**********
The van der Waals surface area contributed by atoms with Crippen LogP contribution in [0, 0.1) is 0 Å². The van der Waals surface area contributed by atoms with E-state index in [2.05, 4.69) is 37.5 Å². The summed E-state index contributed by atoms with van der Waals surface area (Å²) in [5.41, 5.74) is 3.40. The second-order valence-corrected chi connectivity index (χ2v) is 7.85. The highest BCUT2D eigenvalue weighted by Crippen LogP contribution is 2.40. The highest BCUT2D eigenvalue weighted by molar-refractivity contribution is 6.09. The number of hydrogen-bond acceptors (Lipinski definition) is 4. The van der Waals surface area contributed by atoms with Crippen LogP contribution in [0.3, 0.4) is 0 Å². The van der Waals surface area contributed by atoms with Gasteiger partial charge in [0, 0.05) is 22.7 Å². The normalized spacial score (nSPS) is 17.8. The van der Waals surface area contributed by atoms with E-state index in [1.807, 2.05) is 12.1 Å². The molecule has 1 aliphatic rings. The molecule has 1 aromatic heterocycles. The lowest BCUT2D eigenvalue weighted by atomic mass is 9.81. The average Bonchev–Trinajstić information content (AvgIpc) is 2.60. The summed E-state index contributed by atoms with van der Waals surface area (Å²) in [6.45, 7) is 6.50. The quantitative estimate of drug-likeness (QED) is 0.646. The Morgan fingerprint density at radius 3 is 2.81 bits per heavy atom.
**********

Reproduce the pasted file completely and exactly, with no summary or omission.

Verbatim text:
The van der Waals surface area contributed by atoms with Crippen LogP contribution in [0, 0.1) is 0 Å². The van der Waals surface area contributed by atoms with E-state index in [2.05, 4.69) is 37.5 Å². The summed E-state index contributed by atoms with van der Waals surface area (Å²) in [5.41, 5.74) is 3.40. The second-order valence-corrected chi connectivity index (χ2v) is 7.85. The highest BCUT2D eigenvalue weighted by Crippen LogP contribution is 2.40. The highest BCUT2D eigenvalue weighted by molar-refractivity contribution is 6.09. The number of hydrogen-bond acceptors (Lipinski definition) is 4. The van der Waals surface area contributed by atoms with Crippen LogP contribution in [0.3, 0.4) is 0 Å². The van der Waals surface area contributed by atoms with Gasteiger partial charge in [0, 0.05) is 22.7 Å². The normalized spacial score (nSPS) is 17.8. The van der Waals surface area contributed by atoms with E-state index in [1.807, 2.05) is 12.1 Å². The molecule has 1 aliphatic rings. The molecule has 1 aromatic heterocycles. The lowest BCUT2D eigenvalue weighted by atomic mass is 9.81. The average Bonchev–Trinajstić information content (AvgIpc) is 2.60. The summed E-state index contributed by atoms with van der Waals surface area (Å²) in [6.45, 7) is 6.50. The quantitative estimate of drug-likeness (QED) is 0.646. The Morgan fingerprint density at radius 3 is 2.81 bits per heavy atom.